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Global Climate Change DigestArchives of the
Global Climate Change Digest

A Guide to Information on Greenhouse Gases and Ozone Depletion
Published July 1988 through June 1999




Item #d94feb40

"Elevated Atmospheric CO2 Alters Stomatal Responses to Variable Sunlight in a C4 Grass," A.K. Knapp (Div. Biol., Ackert Hall, Kansas State Univ., Manhattan KS 66506), J.T. Fahnestock, C.E. Owensby, Plant, Cell & Environ., 17(2), 189-195, Feb. 1994.

Stomatal conductance of Andropogon gerardii achieved new steady state levels after abrupt changes in sunlight more rapidly at elevated CO2 than at ambient CO2. This resulted from a reduction in stomatal conductance and more rapid stomatal responses. The latter enhanced plant water status at elevated CO2.

Special Section: "Sink Strength: What Is It and How Do We Measure It?" J.F. Farrar, Ed. (Sch. Biol. Sci., Univ. Coll. N. Wales, Bangor, Gwynedd LL57 2UW, UK), ibid., 16(9), 1013-1046, Dec. 1993.

Fifteen papers present widely varying views about the definition and measurability of "sink strength," a concept which helps to predict ability to assimilate nutrients in competition with alternative sinks. In summary, the editor suggests applying metabolic control analysis, taking into account all plant nutrients, not just carbon, and acknowledging that sinks are an integral part of the whole plant.

Item #d94feb41

Three additional items from ibid., 16(9), Dec. 1993:

"Response of Small Birch Plants (Betula pendula Roth.) to Elevated CO2 and Nitrogen Supply," R. Pettersson (Dept. Ecol. & Environ. Res., Swed. Univ. Agric. Sci., POB 7072, S-750 07 Uppsala, Swed.), A.J.S. McDonald, I. Stadenberg, 1115-1121. Studied the combined effects on several parameters in a climate chamber by varying the relative addition rate of N up to optimum rates.

"A Branch Bag Technique for Simultaneous CO2 Enrichment and Assimilation Measurements on Beech (Fagus sylvatica L.)," E. Dufrêne, J.-Y. Pontailler (Lab. Ecol. Vég., CNRS URA 1492 Bât. 362, Univ. Paris Sud-Orsay, 91405 Orsay Cedex, France), B. Saugier, 1131-1138. Describes a technique for use in the field which is accurate for daytime, but not nighttime measurements.

"A Branch Bag and CO2 Control System for Long-Term CO2 Enrichment of Mature Sitka Spruce [Picea sitchensis (Bong.) Carr.]," C.V.M. Barton (Inst. Ecol. & Resour. Mgmt., Darwin Bldg., Univ. Edinburgh, Edinburgh EH9 3JU, UK), H.S.J. Lee, P.G. Jarvis, 1139-1148. Describes the construction, performance and some results of a system which avoids the problems and expense of fumigating whole trees.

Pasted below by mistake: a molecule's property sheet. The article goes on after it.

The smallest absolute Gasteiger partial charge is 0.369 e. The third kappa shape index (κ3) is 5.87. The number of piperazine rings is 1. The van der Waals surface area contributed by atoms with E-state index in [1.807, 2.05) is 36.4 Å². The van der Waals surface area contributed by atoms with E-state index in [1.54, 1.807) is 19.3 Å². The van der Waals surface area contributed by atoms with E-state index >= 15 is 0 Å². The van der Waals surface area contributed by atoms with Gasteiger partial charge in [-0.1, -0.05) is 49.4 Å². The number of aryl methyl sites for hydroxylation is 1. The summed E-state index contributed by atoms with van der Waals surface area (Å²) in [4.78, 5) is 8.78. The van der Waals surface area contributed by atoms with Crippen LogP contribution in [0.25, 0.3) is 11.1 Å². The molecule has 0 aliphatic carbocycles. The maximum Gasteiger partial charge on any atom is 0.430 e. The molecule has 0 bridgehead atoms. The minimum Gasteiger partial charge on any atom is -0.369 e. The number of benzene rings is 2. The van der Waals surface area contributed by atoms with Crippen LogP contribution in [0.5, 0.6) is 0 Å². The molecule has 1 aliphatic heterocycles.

Item #d94feb42

"Growth and Onto-Morphogenesis of Soybean (Glycine max Merril) in an Open, Naturally CO2-Enriched Environment," F. Miglietta (CNR-IATA, Natl. Res. Counc., P. le delle Cascine 18, 50144 Firenze, Italy), A. Raschi et al., ibid., 16(8), 909-918, Nov. 1993.

Discusses the limitations and advantages of experiments in the open and in an area naturally enriched in CO2 by geothermal vents.

Item #d94feb43

"Research Update II from the Meeting in Madison, Wisconsin, of the Ecological Society of America," A.M. Gillis, BioSci., 43(10), 677, Nov. 1993.

The meeting addressed the relative success of C3 and C4 plants as CO2 levels rise, and the implications for the dynamics of agricultural weeds.

Item #d94feb44

"Technique for Measuring Air Flow and Carbon Dioxide Flux in Large, Open-Top Chambers," J.M. Ham (Dept. Agron., Kansas State Univ., Manhattan KS 66506), C.E. Owensby, P.I. Coyne, J. Environ. Qual., 22(4), 759-766, Oct.-Dec. 1993.

Item #d94feb45

Five items from Plant, Cell & Environ., 16(7), Sep. 1993:

"Foliar Gas Exchange Responses of Two Deciduous Hardwoods During 3 Years of Growth in Elevated CO2: No Loss of Photosynthetic Enhancement," C.A. Gunderson (Oak Ridge Natl. Lab., POB 2008, Oak Ridge TN 37831), R.J. Norby, S.D. Wullschleger, 797-807. A field study of yellow poplar and white oak did not detect a decrease in the reponsiveness of photosynthesis to CO2 enrichment over time.

"Interactive Effects of High Temperature and Elevated Carbon Dioxide Concentration on Cowpea [Vigna unguiculata (L.) Walp.]," F.E. Ahmed, A.E. Hall (Dept. Bot. & Plant Sci., Univ. Calif., Riverside CA 92521), M.A. Madore, 835-842. Studied the responses of heat-sensitive and heat-tolerant genotypes to CO2-doubling and high and optimal night temperatures in growth chambers. Determined that differences in carbohydrate supplies are associated with differences in heat sensitivity.